DESCRIPTION (provided by applicant): Pulmonary edema in patients causes hypoxemic respiratory failure and significant morbidity and mortality. Fluid is reabsorbed from the lungs by the vectorial Na+ movement out of the airspaces, via apically located Na+ channels and basolateral Na,K-ATPases. In the previous cycle of the grant we have reported that upregulation of the alpha1 and beta1subunits of the Na+ pump increase Na,K-ATPase function in alveolar epithelial cells (AEC) in association with increased lung edema clearance. We have also determined that not only the alpha1, but the alpha2 Na,K-ATPase is expressed in AEC and has a similar contributory role as the alpha1 Na,K-ATPase to alveolar fluid clearance. In the current application we will focus on the role and mechanisms of Na,K-ATPase regulation and alveolar fluid reabsorption via four interrelated specific aims: in studies proposed for specific aim 1 we will determine the pathways of endocytosis and degradation of Na,K-ATPase proteins from the alveolar epithelial cell plasma membrane, in specific aim 2, we will conduct studies to determine the role of Rho-Rock pathways as mechanisms of Na,K-ATPase recruitment and regulation in alveolar epithelial cells, in specific aim 3 we will determine whether the intracellular trafficking of Na,K-ATPase during endocytosis from the plasma membrane and recruitment to the plasma membrane are regulated by cytoskeleton-molecular motors in AEC's and in experiments pertaining to specific aim 4 we will study whether delivering constructs containing cDNA for alpha2 Na,K-ATPase to spontaneously breathing mice and/or rats via electroporation, will result in the overexpression of Na,K-ATPase protein and increased alveolar fluid reabsorption. Experiments have been conducted for each of the specific aims and the preliminary data support the feasibility of this application. We reason that the data from the proposed studies will provide important information on the role and regulation of Na,K-ATPase and active Na+ transport in rodent lungs which will help with the design of new strategies to increase lung edema clearance in patients with hypoxemic respiratory failure.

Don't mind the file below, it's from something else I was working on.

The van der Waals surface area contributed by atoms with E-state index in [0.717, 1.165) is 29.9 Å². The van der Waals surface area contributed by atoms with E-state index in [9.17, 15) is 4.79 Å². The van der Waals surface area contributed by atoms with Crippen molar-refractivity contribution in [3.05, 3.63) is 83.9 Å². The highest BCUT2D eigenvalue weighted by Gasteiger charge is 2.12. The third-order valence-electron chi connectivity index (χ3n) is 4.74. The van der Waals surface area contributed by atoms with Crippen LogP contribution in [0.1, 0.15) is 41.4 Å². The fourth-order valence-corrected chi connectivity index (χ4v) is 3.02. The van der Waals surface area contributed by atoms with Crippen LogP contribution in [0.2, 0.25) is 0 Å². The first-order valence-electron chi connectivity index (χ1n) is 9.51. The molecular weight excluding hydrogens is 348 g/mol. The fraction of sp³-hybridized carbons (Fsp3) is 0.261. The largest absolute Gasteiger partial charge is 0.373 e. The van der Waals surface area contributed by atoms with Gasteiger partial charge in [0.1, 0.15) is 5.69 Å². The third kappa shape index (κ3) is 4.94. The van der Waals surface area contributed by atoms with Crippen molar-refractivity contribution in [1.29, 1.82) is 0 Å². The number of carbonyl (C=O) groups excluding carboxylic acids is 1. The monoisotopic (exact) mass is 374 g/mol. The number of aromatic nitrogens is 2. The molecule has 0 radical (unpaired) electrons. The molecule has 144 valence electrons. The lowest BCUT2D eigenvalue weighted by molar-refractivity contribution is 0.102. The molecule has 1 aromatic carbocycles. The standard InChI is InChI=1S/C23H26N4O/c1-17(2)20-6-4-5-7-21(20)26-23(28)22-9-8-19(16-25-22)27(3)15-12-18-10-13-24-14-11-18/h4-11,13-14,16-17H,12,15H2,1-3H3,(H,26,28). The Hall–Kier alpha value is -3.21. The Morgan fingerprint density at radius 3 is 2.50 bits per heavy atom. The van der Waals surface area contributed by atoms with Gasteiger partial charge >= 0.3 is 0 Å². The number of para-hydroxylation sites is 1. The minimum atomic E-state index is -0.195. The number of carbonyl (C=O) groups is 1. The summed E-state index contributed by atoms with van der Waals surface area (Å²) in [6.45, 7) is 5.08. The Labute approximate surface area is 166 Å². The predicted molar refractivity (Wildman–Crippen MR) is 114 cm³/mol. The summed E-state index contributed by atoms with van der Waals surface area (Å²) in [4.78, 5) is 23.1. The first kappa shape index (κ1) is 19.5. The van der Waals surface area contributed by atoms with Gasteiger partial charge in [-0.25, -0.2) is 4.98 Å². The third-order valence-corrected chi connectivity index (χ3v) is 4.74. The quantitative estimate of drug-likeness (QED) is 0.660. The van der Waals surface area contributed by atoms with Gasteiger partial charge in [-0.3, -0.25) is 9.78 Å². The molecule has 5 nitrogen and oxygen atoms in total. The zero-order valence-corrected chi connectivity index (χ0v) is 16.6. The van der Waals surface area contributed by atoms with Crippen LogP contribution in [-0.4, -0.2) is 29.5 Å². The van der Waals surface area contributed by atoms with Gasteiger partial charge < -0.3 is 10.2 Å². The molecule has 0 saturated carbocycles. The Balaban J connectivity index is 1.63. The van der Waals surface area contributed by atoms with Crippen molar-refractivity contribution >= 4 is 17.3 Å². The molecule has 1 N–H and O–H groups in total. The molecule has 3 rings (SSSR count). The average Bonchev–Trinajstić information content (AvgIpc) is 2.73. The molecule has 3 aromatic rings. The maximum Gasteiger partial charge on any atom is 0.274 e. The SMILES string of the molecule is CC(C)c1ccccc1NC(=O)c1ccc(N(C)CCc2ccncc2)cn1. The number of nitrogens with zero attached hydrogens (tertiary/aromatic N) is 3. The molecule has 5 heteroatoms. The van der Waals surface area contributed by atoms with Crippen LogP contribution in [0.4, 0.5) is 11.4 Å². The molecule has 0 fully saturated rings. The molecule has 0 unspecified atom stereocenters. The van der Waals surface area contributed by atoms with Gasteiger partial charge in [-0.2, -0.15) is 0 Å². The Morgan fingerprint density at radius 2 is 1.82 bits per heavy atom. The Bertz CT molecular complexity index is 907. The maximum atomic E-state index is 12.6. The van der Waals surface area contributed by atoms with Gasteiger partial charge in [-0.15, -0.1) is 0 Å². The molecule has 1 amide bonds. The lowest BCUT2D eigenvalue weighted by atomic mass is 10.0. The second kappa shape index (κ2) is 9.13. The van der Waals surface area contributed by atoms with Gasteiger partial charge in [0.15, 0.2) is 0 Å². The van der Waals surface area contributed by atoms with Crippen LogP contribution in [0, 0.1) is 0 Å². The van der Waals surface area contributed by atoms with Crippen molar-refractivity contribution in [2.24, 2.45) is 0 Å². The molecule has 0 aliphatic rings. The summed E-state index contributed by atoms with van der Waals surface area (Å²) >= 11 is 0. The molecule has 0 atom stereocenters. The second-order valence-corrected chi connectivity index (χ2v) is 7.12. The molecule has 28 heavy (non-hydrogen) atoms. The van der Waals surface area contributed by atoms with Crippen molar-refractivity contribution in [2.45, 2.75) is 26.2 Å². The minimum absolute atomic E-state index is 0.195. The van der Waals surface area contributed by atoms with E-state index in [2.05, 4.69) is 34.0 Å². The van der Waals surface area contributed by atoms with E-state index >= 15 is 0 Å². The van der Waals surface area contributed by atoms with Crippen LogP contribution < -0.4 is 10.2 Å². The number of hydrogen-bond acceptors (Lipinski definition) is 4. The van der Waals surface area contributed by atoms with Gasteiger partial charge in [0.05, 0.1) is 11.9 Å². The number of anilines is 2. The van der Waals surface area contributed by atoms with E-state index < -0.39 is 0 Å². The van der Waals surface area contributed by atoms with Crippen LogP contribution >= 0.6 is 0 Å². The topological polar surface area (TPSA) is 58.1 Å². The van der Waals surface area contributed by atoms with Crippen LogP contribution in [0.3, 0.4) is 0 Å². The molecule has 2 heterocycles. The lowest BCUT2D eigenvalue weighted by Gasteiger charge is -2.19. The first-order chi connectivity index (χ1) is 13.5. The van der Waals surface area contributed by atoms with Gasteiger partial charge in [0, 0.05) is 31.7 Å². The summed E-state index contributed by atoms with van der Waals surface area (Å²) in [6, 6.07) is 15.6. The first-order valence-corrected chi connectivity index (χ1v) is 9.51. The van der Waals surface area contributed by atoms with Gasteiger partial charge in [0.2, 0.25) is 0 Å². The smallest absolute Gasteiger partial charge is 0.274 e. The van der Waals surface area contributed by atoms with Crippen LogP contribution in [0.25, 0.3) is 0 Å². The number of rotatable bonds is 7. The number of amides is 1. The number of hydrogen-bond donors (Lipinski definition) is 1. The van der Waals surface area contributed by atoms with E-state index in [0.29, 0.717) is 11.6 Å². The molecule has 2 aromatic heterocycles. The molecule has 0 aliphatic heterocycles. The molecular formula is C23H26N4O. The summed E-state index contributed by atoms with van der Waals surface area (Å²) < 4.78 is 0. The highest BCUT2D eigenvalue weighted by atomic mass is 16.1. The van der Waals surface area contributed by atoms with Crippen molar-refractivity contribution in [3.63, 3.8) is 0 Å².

|Effective start/end date||4/1/04 → 3/31/08|
- National Heart, Lung, and Blood Institute (5 R01 HL048129-13)